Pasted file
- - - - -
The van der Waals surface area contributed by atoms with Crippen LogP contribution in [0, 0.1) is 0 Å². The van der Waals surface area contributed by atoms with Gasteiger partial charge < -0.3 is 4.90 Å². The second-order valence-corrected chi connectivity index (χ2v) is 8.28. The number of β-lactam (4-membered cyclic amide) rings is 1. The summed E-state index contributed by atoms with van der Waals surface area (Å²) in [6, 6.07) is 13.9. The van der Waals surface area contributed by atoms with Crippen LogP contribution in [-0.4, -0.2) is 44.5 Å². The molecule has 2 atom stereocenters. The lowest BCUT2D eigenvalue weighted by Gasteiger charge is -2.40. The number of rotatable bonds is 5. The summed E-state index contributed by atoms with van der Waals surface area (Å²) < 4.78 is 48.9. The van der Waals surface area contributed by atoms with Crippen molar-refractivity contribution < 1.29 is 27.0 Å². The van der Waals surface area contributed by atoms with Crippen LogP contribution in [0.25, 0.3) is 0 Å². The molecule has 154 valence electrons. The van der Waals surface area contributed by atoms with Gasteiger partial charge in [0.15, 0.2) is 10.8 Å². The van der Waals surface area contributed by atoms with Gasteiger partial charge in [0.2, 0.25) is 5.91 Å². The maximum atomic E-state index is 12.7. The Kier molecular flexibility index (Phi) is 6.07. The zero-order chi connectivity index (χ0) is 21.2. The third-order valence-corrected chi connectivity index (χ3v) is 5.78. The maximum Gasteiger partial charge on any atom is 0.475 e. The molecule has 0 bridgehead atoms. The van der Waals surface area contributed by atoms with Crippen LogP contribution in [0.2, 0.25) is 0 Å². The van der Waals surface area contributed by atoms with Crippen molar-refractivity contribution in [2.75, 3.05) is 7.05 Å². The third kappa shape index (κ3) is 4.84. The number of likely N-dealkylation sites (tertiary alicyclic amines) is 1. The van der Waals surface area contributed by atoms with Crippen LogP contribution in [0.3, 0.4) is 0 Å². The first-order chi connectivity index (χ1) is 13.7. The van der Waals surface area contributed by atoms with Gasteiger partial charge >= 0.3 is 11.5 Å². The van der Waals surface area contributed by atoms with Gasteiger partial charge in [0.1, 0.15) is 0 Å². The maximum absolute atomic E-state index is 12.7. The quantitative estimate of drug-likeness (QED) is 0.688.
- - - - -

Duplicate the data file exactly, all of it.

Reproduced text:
The van der Waals surface area contributed by atoms with Crippen LogP contribution in [0, 0.1) is 0 Å². The van der Waals surface area contributed by atoms with Gasteiger partial charge < -0.3 is 4.90 Å². The second-order valence-corrected chi connectivity index (χ2v) is 8.28. The number of β-lactam (4-membered cyclic amide) rings is 1. The summed E-state index contributed by atoms with van der Waals surface area (Å²) in [6, 6.07) is 13.9. The van der Waals surface area contributed by atoms with Crippen LogP contribution in [-0.4, -0.2) is 44.5 Å². The molecule has 2 atom stereocenters. The lowest BCUT2D eigenvalue weighted by Gasteiger charge is -2.40. The number of rotatable bonds is 5. The summed E-state index contributed by atoms with van der Waals surface area (Å²) < 4.78 is 48.9. The van der Waals surface area contributed by atoms with Crippen molar-refractivity contribution < 1.29 is 27.0 Å². The van der Waals surface area contributed by atoms with Crippen LogP contribution in [0.25, 0.3) is 0 Å². The molecule has 154 valence electrons. The van der Waals surface area contributed by atoms with Gasteiger partial charge in [0.15, 0.2) is 10.8 Å². The van der Waals surface area contributed by atoms with Gasteiger partial charge in [0.2, 0.25) is 5.91 Å². The maximum atomic E-state index is 12.7. The Kier molecular flexibility index (Phi) is 6.07. The zero-order chi connectivity index (χ0) is 21.2. The third-order valence-corrected chi connectivity index (χ3v) is 5.78. The maximum Gasteiger partial charge on any atom is 0.475 e. The molecule has 0 bridgehead atoms. The van der Waals surface area contributed by atoms with Crippen LogP contribution in [0.2, 0.25) is 0 Å². The van der Waals surface area contributed by atoms with Crippen molar-refractivity contribution in [2.75, 3.05) is 7.05 Å². The third kappa shape index (κ3) is 4.84. The number of likely N-dealkylation sites (tertiary alicyclic amines) is 1. The van der Waals surface area contributed by atoms with Crippen LogP contribution in [0.3, 0.4) is 0 Å². The first-order chi connectivity index (χ1) is 13.7. The van der Waals surface area contributed by atoms with Gasteiger partial charge >= 0.3 is 11.5 Å². The van der Waals surface area contributed by atoms with Gasteiger partial charge in [0.1, 0.15) is 0 Å². The maximum absolute atomic E-state index is 12.7. The quantitative estimate of drug-likeness (QED) is 0.688.